Bullying is an extremely complicated — and emotional topic. There is some conflicting evidence out there and it is hard to figure out what is really true about bullying. This article helps us understand some of the science and research behind bullying. This includes that those who are bullied are at higher risk for mental health problems, including suicide. And, those from minority groups such as LGBTQ youth, youth with disabilities, and from racial and ethnic minority groups are more likely to be bullied. While there has been some backlash to the topic of bullying, it is important to not lose sight of the very real and horrible impact that severe and chronic bullying can have upon youth who are already made vulnerable through being part of a targeted group. Read more at Oxford Univerisity Press’s article Youth suicide and bullying: what’s the connection?
Category Archives: Social Issues
A new study from New York University entitled “The Effect of Negative School Climate on Academic Outcomes for LGBT Youth and the Role of In-School Supports shows what many of us suspected: That LGBT students have better grades, attend school more and have better self esteem when the school climate is better. As Journalists Resource reports, the aspect that most predicted positive, healthy outcomes for LGBT youth in schools were supportive teachers and administrators. Other predictors of good outcomes were having access to a Gay-Straight Alliance, and a curriculum that included positive images of LGBT people.
This study helps us connect that school bullying and harassment of LGBT youth has a far reaching impact: lower GPAs and absenteeism might decrease a student’s chances of getting into a college they want or getting a job that suits them. It is important for our schools to be safe places for all students to learn, socialize and grow.
Read the full article here.
The Children’s Hospital in Boston has posted a lovely piece by a father parenting a trans girl. In the studies showing the problems and hardships that trans youth face, we can easily lose sight of the wonderful richness and love that can arise for a family out of this experience. No doubt, some trans youth face higher rates of many hardships such as bullying, anxiety and depression. However, supportive families and friends can make a big difference. And, with an open heart, a trans youth can change your life, too.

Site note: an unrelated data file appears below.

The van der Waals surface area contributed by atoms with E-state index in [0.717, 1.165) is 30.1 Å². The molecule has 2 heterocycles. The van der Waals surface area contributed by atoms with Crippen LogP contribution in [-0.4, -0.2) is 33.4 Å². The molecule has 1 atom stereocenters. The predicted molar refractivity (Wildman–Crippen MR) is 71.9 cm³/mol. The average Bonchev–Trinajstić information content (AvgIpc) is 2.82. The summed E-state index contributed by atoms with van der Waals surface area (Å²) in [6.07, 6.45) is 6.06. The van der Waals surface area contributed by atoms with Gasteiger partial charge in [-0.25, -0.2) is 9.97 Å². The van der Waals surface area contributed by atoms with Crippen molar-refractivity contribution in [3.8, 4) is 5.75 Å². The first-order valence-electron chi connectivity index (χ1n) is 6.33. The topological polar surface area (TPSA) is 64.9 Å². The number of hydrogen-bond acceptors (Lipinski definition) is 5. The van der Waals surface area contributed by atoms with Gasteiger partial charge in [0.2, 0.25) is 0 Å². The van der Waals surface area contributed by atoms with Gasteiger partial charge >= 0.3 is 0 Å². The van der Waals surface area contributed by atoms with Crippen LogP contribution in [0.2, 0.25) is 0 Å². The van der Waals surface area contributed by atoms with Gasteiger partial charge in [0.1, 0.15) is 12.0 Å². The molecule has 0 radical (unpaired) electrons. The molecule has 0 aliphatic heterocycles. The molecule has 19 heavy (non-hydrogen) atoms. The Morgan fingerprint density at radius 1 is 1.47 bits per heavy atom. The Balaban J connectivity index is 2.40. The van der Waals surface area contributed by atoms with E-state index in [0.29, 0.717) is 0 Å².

Read more at The Children’s Hospital Boston’s Blog.
A great interview by NPR on “Talk of the Nation” with Judy Chiasson with the Office of Human Relations, Diversity and Equity at the Los Angeles Unified School District and Eliza Byard, the executive director of the Gay, Lesbian and Straight Education Network, also known as GLSEN. Listen to it here.
Two important points are made in the interview. First is that a safe school for lesbian, gay, bisexual and transgender students is a matter of educational equality. LGBT students who are bullied at school miss more school than other students and often, therefore, miss out on important educational opportunities. The other point is that not all LGBT students require the same level of service. This is important because it emphasizes that being LGBT in itself is not a cause for intervention and resources. Problems arise from a non-supportive home or school environment and from the homophobic culture that we all live in. Youth who have supportive families, teachers and friends may only need assistance in clarifying their needs or identity, if that. Other youth may struggle with discrimination on different levels.
NPR does a good job of outlining the most important aspects of the youth experience and how some schools and organizations go about making a safer, more equal environment for all youth.